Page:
VIDEO: Airborne Launch Sends X-Ray Observatory Into Earth Orbit | WAMU 88.5 - American University Radio

NPR : News

Filed Under:

VIDEO: Airborne Launch Sends X-Ray Observatory Into Earth Orbit

A NASA mission aimed at surveying black holes and supernovae, among other things, launched successfully today at noon ET from beneath the belly of a wide-body jet flying approximately 40,000 feet above a darkened Pacific Ocean.

The 772-pound NuSTAR X-ray observatory was carried into an equatorial orbit about 400 miles above the Earth by a Pegasus rocket, which fired its three-stage motor for 13 minutes after being dropped by the L-1011 jet.

The Pegasus launch system has been used in more than 40 missions and can carry payloads of up to 1,000 pounds into low-Earth Orbit.

The NuSTAR launch team flew out of the Kwajalein Atoll's Ronald Reagan Ballistic Missile Defense Test Site. The world's largest coral atoll, Kwajalein is part of the Marshall Islands and sits about half way between Hawaii and Australia.

The choice of an equatorial orbit lowers the NuSTAR's exposure to something called the "South Atlantic Anomaly," a hot spot where the Earth's innermost radiation belt comes closest to the planet.

The two-year NuSTAR (Nuclear Spectroscopic Telescope Array) mission, which is expected to start its scientific program in about 30 days, will deploy the first telescopes capable of focusing in the X-ray region of the electromagnetic spectrum. NewScientist says the $170 million project should provide images "10 times crisper and 100 times more sensitive" than those of previous missions, such as the Chandra X-ray observatory.

Scientists say the improved sensitivity and resolution will help them better understand known high-energy objects and, hopefully, discover new, unexpected features of the universe.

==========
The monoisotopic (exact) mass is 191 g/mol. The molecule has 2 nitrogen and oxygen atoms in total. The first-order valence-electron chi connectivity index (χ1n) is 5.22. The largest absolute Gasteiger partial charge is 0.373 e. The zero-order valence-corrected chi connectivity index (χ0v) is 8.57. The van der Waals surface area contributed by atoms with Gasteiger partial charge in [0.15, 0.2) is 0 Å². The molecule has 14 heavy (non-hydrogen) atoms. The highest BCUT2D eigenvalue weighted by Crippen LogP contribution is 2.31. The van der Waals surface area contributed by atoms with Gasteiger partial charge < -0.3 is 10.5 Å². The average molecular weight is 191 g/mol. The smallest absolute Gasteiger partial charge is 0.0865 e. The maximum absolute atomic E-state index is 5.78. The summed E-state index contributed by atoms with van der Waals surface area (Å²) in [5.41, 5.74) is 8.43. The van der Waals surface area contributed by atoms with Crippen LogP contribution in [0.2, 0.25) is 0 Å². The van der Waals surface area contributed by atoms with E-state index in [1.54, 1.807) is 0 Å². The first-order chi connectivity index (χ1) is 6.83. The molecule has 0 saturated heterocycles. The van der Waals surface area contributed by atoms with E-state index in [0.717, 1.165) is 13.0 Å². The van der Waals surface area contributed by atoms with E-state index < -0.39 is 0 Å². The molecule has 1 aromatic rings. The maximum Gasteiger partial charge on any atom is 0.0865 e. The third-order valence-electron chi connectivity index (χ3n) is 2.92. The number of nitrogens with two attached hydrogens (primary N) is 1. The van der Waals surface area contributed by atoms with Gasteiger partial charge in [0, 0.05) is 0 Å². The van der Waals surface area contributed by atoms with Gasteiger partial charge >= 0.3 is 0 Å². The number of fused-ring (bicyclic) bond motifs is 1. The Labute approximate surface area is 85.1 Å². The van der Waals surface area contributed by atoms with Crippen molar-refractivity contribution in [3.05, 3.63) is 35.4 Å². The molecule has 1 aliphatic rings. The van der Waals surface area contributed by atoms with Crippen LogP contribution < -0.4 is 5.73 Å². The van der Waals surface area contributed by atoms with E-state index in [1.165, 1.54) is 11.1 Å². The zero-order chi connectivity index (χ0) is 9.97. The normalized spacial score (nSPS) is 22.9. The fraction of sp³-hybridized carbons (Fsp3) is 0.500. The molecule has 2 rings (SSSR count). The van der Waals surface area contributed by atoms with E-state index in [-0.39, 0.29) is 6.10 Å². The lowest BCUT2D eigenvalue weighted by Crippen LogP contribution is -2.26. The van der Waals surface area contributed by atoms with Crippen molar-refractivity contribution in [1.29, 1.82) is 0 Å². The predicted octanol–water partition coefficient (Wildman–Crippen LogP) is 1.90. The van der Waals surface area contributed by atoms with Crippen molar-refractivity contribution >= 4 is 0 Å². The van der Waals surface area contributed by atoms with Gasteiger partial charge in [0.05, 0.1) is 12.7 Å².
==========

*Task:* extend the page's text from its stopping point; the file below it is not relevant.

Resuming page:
The NuSTAR mission is being led by a team at the California Institute of Technology (Caltech) and managed by NASA's Jet Propulsion Laboratory. Orbital Sciences Corporation built the NuSTAR satellite, Pegasus rocket and operated the launch L-1011 aircraft.

Copyright 2012 National Public Radio. To see more, visit http://www.npr.org/.

NPR

Hollywood Pros Fear A Chilling Effect After Sony Bows To Hackers

Some in the entertainment industry are wondering if they'll have to be careful now about the stories they tell or the jokes they make in the wake of Sony's withdrawal of The Interview.
NPR

Antarctic Holiday: A Christmas Feast In The Loneliest Spot On Earth

For Dr. Gavin Francis, Christmas Eve marked the start of a year-long stay in an icy research base 8,700 miles from home. In this "empire of ice and isolation," he says, food is essential to morale.
NPR

North Korea Has An Interesting Offer. And Another Threat

The secretive regime denies any involvement with the Sony Pictures hack and says the U.S. must allow it to help find the real culprit. Or else.
NPR

Hollywood Pros Fear A Chilling Effect After Sony Bows To Hackers

Some in the entertainment industry are wondering if they'll have to be careful now about the stories they tell or the jokes they make in the wake of Sony's withdrawal of The Interview.

Leave a Comment

Help keep the conversation civil. Please refer to our Terms of Use and Code of Conduct before posting your comments.